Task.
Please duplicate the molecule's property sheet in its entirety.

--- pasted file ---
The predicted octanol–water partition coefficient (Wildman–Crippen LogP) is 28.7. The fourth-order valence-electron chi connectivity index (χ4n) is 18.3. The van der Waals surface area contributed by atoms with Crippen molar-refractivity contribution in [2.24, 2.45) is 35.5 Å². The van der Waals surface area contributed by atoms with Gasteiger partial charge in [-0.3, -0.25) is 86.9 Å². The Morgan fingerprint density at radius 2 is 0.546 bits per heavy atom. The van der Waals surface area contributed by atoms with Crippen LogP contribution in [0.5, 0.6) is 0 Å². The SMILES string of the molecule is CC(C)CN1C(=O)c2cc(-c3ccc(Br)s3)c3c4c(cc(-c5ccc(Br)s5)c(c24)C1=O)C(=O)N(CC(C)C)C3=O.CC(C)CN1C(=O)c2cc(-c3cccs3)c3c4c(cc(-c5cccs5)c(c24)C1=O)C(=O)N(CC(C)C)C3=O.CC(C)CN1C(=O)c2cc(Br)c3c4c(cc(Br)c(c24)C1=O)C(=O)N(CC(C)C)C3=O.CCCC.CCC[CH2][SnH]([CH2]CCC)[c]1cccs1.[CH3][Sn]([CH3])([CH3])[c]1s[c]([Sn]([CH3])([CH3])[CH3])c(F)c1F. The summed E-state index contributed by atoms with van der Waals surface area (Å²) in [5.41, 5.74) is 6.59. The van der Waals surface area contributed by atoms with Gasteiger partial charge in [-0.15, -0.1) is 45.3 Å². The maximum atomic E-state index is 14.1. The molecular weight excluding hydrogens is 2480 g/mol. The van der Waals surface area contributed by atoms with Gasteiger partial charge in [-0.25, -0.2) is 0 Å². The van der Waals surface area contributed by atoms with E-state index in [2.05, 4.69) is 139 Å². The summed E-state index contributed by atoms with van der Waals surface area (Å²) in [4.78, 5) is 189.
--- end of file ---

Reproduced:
The predicted octanol–water partition coefficient (Wildman–Crippen LogP) is 28.7. The fourth-order valence-electron chi connectivity index (χ4n) is 18.3. The van der Waals surface area contributed by atoms with Crippen molar-refractivity contribution in [2.24, 2.45) is 35.5 Å². The van der Waals surface area contributed by atoms with Gasteiger partial charge in [-0.3, -0.25) is 86.9 Å². The Morgan fingerprint density at radius 2 is 0.546 bits per heavy atom. The van der Waals surface area contributed by atoms with Crippen LogP contribution in [0.5, 0.6) is 0 Å². The SMILES string of the molecule is CC(C)CN1C(=O)c2cc(-c3ccc(Br)s3)c3c4c(cc(-c5ccc(Br)s5)c(c24)C1=O)C(=O)N(CC(C)C)C3=O.CC(C)CN1C(=O)c2cc(-c3cccs3)c3c4c(cc(-c5cccs5)c(c24)C1=O)C(=O)N(CC(C)C)C3=O.CC(C)CN1C(=O)c2cc(Br)c3c4c(cc(Br)c(c24)C1=O)C(=O)N(CC(C)C)C3=O.CCCC.CCC[CH2][SnH]([CH2]CCC)[c]1cccs1.[CH3][Sn]([CH3])([CH3])[c]1s[c]([Sn]([CH3])([CH3])[CH3])c(F)c1F. The summed E-state index contributed by atoms with van der Waals surface area (Å²) in [5.41, 5.74) is 6.59. The van der Waals surface area contributed by atoms with Gasteiger partial charge in [-0.15, -0.1) is 45.3 Å². The maximum atomic E-state index is 14.1. The molecular weight excluding hydrogens is 2480 g/mol. The van der Waals surface area contributed by atoms with Gasteiger partial charge in [-0.25, -0.2) is 0 Å². The van der Waals surface area contributed by atoms with E-state index in [2.05, 4.69) is 139 Å². The summed E-state index contributed by atoms with van der Waals surface area (Å²) in [4.78, 5) is 189.